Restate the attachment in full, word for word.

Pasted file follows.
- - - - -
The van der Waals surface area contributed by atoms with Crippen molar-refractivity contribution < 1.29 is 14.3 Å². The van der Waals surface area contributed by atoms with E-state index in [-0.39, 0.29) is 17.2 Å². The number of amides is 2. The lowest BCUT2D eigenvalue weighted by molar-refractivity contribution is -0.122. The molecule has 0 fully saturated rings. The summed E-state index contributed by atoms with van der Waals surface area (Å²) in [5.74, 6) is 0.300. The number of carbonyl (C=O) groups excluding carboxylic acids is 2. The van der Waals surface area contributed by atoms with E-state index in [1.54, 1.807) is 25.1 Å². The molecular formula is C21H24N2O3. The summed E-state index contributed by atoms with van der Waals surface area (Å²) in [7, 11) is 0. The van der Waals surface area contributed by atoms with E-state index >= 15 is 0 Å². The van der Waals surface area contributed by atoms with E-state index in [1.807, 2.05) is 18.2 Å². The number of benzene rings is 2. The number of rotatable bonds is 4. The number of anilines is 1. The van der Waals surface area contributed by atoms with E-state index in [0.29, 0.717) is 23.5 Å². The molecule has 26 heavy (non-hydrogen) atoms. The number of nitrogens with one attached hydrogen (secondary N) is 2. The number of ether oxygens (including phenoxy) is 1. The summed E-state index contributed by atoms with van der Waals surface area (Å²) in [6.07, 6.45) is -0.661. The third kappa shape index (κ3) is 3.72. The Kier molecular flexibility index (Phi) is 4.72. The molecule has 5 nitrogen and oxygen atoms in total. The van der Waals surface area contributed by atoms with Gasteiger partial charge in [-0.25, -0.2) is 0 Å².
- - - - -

The van der Waals surface area contributed by atoms with Crippen molar-refractivity contribution < 1.29 is 14.3 Å². The van der Waals surface area contributed by atoms with E-state index in [-0.39, 0.29) is 17.2 Å². The number of amides is 2. The lowest BCUT2D eigenvalue weighted by molar-refractivity contribution is -0.122. The molecule has 0 fully saturated rings. The summed E-state index contributed by atoms with van der Waals surface area (Å²) in [5.74, 6) is 0.300. The number of carbonyl (C=O) groups excluding carboxylic acids is 2. The van der Waals surface area contributed by atoms with E-state index in [1.54, 1.807) is 25.1 Å². The molecular formula is C21H24N2O3. The summed E-state index contributed by atoms with van der Waals surface area (Å²) in [7, 11) is 0. The van der Waals surface area contributed by atoms with E-state index >= 15 is 0 Å². The van der Waals surface area contributed by atoms with E-state index in [1.807, 2.05) is 18.2 Å². The number of benzene rings is 2. The number of rotatable bonds is 4. The number of anilines is 1. The van der Waals surface area contributed by atoms with E-state index in [0.29, 0.717) is 23.5 Å². The molecule has 26 heavy (non-hydrogen) atoms. The number of nitrogens with one attached hydrogen (secondary N) is 2. The number of ether oxygens (including phenoxy) is 1. The summed E-state index contributed by atoms with van der Waals surface area (Å²) in [6.07, 6.45) is -0.661. The third kappa shape index (κ3) is 3.72. The Kier molecular flexibility index (Phi) is 4.72. The molecule has 5 nitrogen and oxygen atoms in total. The van der Waals surface area contributed by atoms with Gasteiger partial charge in [-0.25, -0.2) is 0 Å².